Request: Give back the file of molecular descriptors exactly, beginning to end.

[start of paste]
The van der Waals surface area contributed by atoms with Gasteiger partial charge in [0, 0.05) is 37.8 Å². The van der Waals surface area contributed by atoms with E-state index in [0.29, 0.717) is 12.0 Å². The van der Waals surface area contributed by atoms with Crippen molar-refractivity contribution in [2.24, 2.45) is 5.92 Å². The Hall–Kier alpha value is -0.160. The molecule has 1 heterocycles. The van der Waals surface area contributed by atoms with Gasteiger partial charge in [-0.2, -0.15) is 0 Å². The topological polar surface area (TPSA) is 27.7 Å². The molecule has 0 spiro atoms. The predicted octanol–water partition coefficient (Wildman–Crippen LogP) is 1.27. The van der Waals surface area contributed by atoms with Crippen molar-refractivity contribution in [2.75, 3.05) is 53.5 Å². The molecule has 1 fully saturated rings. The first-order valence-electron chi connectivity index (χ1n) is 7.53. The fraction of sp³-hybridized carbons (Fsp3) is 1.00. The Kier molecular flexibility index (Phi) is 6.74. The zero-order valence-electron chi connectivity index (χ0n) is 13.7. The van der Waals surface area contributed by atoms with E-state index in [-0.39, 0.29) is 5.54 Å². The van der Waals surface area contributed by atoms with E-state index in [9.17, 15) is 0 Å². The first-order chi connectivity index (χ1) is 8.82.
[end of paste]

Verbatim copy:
The van der Waals surface area contributed by atoms with Gasteiger partial charge in [0, 0.05) is 37.8 Å². The van der Waals surface area contributed by atoms with E-state index in [0.29, 0.717) is 12.0 Å². The van der Waals surface area contributed by atoms with Crippen molar-refractivity contribution in [2.24, 2.45) is 5.92 Å². The Hall–Kier alpha value is -0.160. The molecule has 1 heterocycles. The van der Waals surface area contributed by atoms with Gasteiger partial charge in [-0.2, -0.15) is 0 Å². The topological polar surface area (TPSA) is 27.7 Å². The molecule has 0 spiro atoms. The predicted octanol–water partition coefficient (Wildman–Crippen LogP) is 1.27. The van der Waals surface area contributed by atoms with Crippen molar-refractivity contribution in [2.75, 3.05) is 53.5 Å². The molecule has 1 fully saturated rings. The first-order valence-electron chi connectivity index (χ1n) is 7.53. The fraction of sp³-hybridized carbons (Fsp3) is 1.00. The Kier molecular flexibility index (Phi) is 6.74. The zero-order valence-electron chi connectivity index (χ0n) is 13.7. The van der Waals surface area contributed by atoms with E-state index in [-0.39, 0.29) is 5.54 Å². The van der Waals surface area contributed by atoms with E-state index in [9.17, 15) is 0 Å². The first-order chi connectivity index (χ1) is 8.82.